Back to 2 Thessalonians… Paul comforts the Thessalonian church by reminding them to be joyful, to remember that God is neither ignorant or powerless in their pain, even though it may seem like it. And if they stay true their calling, choosing joy over despair, God is glorified. Paul encourages them to stay strong till the end, so “the name of our Lord Jesus may be glorified”.

Not only does glorifying God bring us lasting fulfillment and the overflowing peace/love/energy/happiness we often associate with joy, but in those moments when we’re really struggling, in those times when life seems to be our enemy, those seasons where the hard just keeps getting harder… In those times, when we choose joy, God is glorified. God’s glory ↔ Our joy.


Chex Mix: Singleness


It seems like we’re always talking about marraige at “the Institute” (as the locals call my school.) Not only in class, but even just sitting around in the common room. Many of us think that we’re going to get married someday (however far away that someday is), and so we end up talking about it often. About what Biblical marraige looks like, how our culture views marraige, our own experiences with marriage (namely, our parents’ relationship), our dreams and fears, all of it. I believe that God wants me to get married, and I’m really looking forward to it. I’ve been diligently praying both for my someday-to-be-husband and myself, that we God would grow and mature into the people He wants us to be, for us to have a Godly relationship. But last week I realized something…

With all this dreaming, talking, praying and anticipating, maybe I’ve lost sight of a true gift: singleness. Though it is temporary, this single state I find myself in really is a gift from God. Take it from 1 Corinthians 7:34, a single woman “can be devoted to the Lord and holy in body and in spirit. But a married woman has to think about her earthly responsibilities and how to please her husband.”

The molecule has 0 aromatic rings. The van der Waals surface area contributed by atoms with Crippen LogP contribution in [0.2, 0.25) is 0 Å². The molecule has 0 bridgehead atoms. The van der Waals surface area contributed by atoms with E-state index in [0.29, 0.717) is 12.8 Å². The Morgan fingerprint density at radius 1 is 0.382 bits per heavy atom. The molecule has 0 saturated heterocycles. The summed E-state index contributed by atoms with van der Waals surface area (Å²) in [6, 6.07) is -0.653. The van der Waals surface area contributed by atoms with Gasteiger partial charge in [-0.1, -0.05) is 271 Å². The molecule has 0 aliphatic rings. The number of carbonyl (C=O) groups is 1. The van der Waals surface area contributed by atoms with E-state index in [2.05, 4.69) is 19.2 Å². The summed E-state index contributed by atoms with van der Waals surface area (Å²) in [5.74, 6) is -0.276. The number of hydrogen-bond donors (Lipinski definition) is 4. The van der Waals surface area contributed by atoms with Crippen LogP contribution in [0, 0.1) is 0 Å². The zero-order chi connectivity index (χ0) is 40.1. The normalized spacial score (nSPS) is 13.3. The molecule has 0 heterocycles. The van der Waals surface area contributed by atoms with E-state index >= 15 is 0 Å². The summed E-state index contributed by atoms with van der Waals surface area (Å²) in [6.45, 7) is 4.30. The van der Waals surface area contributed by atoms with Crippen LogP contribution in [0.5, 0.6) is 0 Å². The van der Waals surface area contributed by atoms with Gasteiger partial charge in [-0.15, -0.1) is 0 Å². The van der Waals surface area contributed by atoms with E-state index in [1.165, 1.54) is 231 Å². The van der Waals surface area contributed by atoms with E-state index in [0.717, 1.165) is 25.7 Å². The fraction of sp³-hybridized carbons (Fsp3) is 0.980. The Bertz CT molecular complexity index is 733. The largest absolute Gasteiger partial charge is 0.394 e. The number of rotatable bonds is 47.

As a single woman, I can be spontaneous, just pack up and go whenever I hear of an opportunity (which I LOVE). I can be sacrificially generous, since I only have to support myself. I can pour myself into the lives of others, since I have fewer responsibilities at home. And, most important, I can truly devote myself in digging deeply into God’s Word, flushing out the old-self-sin issues that still have ties in my life. Not that a dating/engaged/married woman cannot have a thriving walk with Jesus, but as a single woman, I don’t have any other major time-consuming relationships at the forefront of my life. In many practical ways, Jesus can be first.

Thank you to Pastor Aaron for reminding me of the gift of singleness.

Chex Mix: Leadership


After 5 1/2 months, I’ve finally experienced a major bout of writer’s block. And to break this awkward, month-long silence, I’ve decided to try out something new. I’m calling it “Chex Mix”. I’ve got a bunch of different thoughts swirling in my head, some are hard and crunchy, some are long and salty, and some are probably more air than actual substance. But I’m hoping that through these blog posts I’ll be able to grasp both the specific individual ingredients mixing inside me, and the ideas of the blend as a whole, resulting in a delicious handful of the sanctification process.


January 8th. My last Sunday in Alaska was a bittersweet day. Eager to return to school after my three-week-long Christmas break, but also hesitant to leave my beloved church, family and, as I say here, my lovely home-state. So I sat through the Sunday morning service with my church, thinking these chocolate-y thoughts….

We had just started a sermon series on what the Church is called to be in the Bible, and that day’s sermon was about each member using its spiritual gift(s) for the benefit of the whole Body, based on Romans 12. As the preacher spoke (using His gifts to benefit the Body), God was using Scripture to plant seeds inside me that would only start blooming months later.